What is a counterfeit print cartridge?

Counterfeiting in the printing supplies business means the manufacturing, refilling or re-manufacturing (‘reman’) of a print cartridge with the intention to market it in a way which suggests that it is an original brand name product when this is not the case. This usually involves putting a reman/refill into into a box that closely resembles genuine HP packaging, which can deceive customers into paying a higher price, believing the print cartridge to be a legitimate, original HP product.

How serious is counterfeiting?

The Organisation for Economic Co-operation and Development (OECD) estimates the annual value of international trade in all counterfeit goods at $200 billion. The World Customs Organization (WCO) and the International Chamber of Commerce (ICC) believe that counterfeiting drains an estimated EUR 500 billion per year from the global economy, equivalent to the loss of about 5-8% of trade in brand-name goods worldwide, including the illegal trade in fake print cartridges. It is estimated that around 200,000 jobs are lost in Europe alone due to counterfeiting activities.

Are counterfeit print cartridges and re-manufactured/refilled print cartridges the same thing?

No. Customers should not confuse counterfeiting with legitimate refilled/re manufactured products, which are sold or offered in such a way that does not confuse or potentially confuse customers into believing they are brand new genuine HP products. An example of a legitimate refilled product would be a product which clearly states “refill” or “re manufactured”, which does not misuse the HP logo to give the impression it has been made by HP, but uses a refiller company name; and generally does not misuse the design elements of an original HP print cartridge and its packaging.

What is fraud?

Fraud is an act of deceiving or misrepresenting by presenting an intentional perversion of the truth intended to induce a person to part with something of value, usually money. While fraud can occur without the presence of counterfeit products, counterfeiting itself is a form of fraud.

Why should I care?

Although counterfeit print cartridges may look like genuine HP print cartridges, they don’t provide you with the high print quality, proven reliability, and consistent yields you have come to expect from HP products.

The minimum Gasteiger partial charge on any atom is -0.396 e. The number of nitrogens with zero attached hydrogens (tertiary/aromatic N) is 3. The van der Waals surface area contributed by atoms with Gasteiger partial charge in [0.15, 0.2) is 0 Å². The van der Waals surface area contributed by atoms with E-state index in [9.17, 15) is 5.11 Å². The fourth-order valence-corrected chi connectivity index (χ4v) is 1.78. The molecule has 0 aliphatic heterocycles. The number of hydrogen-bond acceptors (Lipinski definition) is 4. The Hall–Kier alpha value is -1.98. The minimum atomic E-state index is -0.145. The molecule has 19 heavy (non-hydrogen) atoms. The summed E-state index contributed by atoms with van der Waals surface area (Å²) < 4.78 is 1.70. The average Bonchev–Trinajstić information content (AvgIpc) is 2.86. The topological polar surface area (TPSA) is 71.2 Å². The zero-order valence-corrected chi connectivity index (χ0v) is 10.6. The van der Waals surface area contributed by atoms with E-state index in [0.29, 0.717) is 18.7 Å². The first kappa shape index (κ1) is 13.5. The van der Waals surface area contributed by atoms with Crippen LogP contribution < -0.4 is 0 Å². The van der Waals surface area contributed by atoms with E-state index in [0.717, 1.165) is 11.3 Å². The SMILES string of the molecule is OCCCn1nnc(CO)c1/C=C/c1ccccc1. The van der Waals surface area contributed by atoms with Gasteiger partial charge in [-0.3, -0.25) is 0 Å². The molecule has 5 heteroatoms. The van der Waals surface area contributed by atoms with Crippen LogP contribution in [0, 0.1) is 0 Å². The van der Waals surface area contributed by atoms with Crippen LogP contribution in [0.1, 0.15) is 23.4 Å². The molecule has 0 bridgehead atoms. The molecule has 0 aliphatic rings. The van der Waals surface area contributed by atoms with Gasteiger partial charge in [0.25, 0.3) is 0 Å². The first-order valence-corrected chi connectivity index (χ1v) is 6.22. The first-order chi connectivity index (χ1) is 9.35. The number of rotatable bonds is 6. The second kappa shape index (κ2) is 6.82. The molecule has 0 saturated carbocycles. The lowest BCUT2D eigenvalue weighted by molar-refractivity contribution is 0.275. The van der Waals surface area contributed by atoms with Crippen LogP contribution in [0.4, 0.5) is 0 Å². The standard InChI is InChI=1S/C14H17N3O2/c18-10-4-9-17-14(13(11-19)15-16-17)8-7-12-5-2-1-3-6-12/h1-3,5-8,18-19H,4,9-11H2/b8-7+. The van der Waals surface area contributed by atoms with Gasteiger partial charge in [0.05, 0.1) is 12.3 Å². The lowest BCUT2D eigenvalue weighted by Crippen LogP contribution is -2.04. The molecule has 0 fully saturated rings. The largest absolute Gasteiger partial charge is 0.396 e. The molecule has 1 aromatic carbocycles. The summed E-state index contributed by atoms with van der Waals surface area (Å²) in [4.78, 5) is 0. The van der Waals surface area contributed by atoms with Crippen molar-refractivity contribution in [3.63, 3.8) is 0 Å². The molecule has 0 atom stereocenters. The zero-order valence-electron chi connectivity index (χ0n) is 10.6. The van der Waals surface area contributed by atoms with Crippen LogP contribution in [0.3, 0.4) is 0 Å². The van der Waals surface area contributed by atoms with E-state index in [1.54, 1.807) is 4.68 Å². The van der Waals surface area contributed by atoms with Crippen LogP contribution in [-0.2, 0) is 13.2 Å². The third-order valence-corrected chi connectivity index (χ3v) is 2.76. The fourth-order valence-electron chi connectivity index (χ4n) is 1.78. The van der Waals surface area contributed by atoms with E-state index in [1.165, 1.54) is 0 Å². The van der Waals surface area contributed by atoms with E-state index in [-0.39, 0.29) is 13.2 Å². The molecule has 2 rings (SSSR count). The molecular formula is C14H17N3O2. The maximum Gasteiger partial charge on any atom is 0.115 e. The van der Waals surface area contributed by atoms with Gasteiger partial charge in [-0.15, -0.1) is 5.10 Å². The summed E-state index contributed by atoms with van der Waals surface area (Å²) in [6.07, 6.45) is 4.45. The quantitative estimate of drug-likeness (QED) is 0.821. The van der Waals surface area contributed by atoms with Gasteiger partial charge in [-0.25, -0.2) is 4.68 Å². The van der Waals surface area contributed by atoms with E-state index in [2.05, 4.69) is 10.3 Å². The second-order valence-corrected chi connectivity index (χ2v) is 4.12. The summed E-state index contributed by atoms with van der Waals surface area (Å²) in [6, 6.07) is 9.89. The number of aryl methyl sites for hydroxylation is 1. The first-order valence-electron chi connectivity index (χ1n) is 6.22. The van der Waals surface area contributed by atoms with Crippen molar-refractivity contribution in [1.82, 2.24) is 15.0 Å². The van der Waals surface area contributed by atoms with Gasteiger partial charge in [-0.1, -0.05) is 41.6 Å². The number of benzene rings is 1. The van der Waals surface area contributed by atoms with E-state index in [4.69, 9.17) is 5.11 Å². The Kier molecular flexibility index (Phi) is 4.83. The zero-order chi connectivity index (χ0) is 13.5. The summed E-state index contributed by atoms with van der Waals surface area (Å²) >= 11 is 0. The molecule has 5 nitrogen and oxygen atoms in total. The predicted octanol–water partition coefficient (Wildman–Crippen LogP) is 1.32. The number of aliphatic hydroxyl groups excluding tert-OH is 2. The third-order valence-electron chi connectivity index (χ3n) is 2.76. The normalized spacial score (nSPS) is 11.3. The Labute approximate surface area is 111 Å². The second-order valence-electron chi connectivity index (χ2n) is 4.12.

The potential risks of using counterfeit print cartridges include poor quality print-outs, reduced page yields, print cartridges which fail prematurely or do not work at all, printer damage which may require repair, interruption of printing infrastructure and workflow, as well as potential invalidation of hardware warranties. Poor or inconsistent print quality is a primary indicator of non-original products.

How is HP protecting its customers?

In addition to providing our customers with information and tools to assist them in properly identifying genuine cartridges versus counterfeit cartridges, HP also investigates suspected counterfeit activities and then partners with law enforcement and customs officials around the world who then perform seizures and make arrests. The resulting penalties and sentencing of criminals are then administered through local criminal justice systems.

In the last four years, the Program has overseen the following in Europe, the Middle East and Africa:

  • Around 1,000 investigations
  • About 600 enforcement actions (raids and seizures by authorities)
  • Around 8 million seized finished counterfeits and components intended for illegal re-use
  • Over 3,000 Channel Partner Anti-counterfeit Audits
When should customers become suspicious that they may have bought counterfeit products?

HP has very high quality standards for all products, including printing supplies. Original HP printing supplies are always delivered new – never refilled or re-manufactured – and usually come in unopened, high quality packaging. Therefore, the following indicators might point to counterfeit products:

The print quality of a print cartridge is poor and/or inconsistent.
Printing supplies are delivered in packaging that appears to have been tampered with or the packaging is of poor quality.
Print cartridges are covered with toner dust or ink or they leak inside the printer.

  • The print cartridge fails – the failure rate of a counterfeit product is extremely high.
  • The yield of a print cartridge (number of possible printouts) is very low.
  • For more information, please read how you can protect yourself against counterfeit print cartridges or report your suspicions to HP.

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